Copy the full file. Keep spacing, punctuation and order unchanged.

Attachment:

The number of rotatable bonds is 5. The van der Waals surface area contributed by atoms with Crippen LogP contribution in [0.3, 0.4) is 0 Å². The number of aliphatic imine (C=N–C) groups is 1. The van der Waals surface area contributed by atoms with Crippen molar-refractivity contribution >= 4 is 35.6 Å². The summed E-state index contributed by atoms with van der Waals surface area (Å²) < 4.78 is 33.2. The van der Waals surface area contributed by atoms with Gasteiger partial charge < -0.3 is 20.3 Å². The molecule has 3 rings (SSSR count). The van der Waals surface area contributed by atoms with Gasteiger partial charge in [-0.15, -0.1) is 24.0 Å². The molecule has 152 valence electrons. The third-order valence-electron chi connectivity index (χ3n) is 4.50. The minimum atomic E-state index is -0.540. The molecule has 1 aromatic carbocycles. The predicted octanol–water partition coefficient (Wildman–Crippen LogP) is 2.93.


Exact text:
The number of rotatable bonds is 5. The van der Waals surface area contributed by atoms with Crippen LogP contribution in [0.3, 0.4) is 0 Å². The number of aliphatic imine (C=N–C) groups is 1. The van der Waals surface area contributed by atoms with Crippen molar-refractivity contribution >= 4 is 35.6 Å². The summed E-state index contributed by atoms with van der Waals surface area (Å²) < 4.78 is 33.2. The van der Waals surface area contributed by atoms with Gasteiger partial charge < -0.3 is 20.3 Å². The molecule has 3 rings (SSSR count). The van der Waals surface area contributed by atoms with Gasteiger partial charge in [-0.15, -0.1) is 24.0 Å². The molecule has 152 valence electrons. The third-order valence-electron chi connectivity index (χ3n) is 4.50. The minimum atomic E-state index is -0.540. The molecule has 1 aromatic carbocycles. The predicted octanol–water partition coefficient (Wildman–Crippen LogP) is 2.93.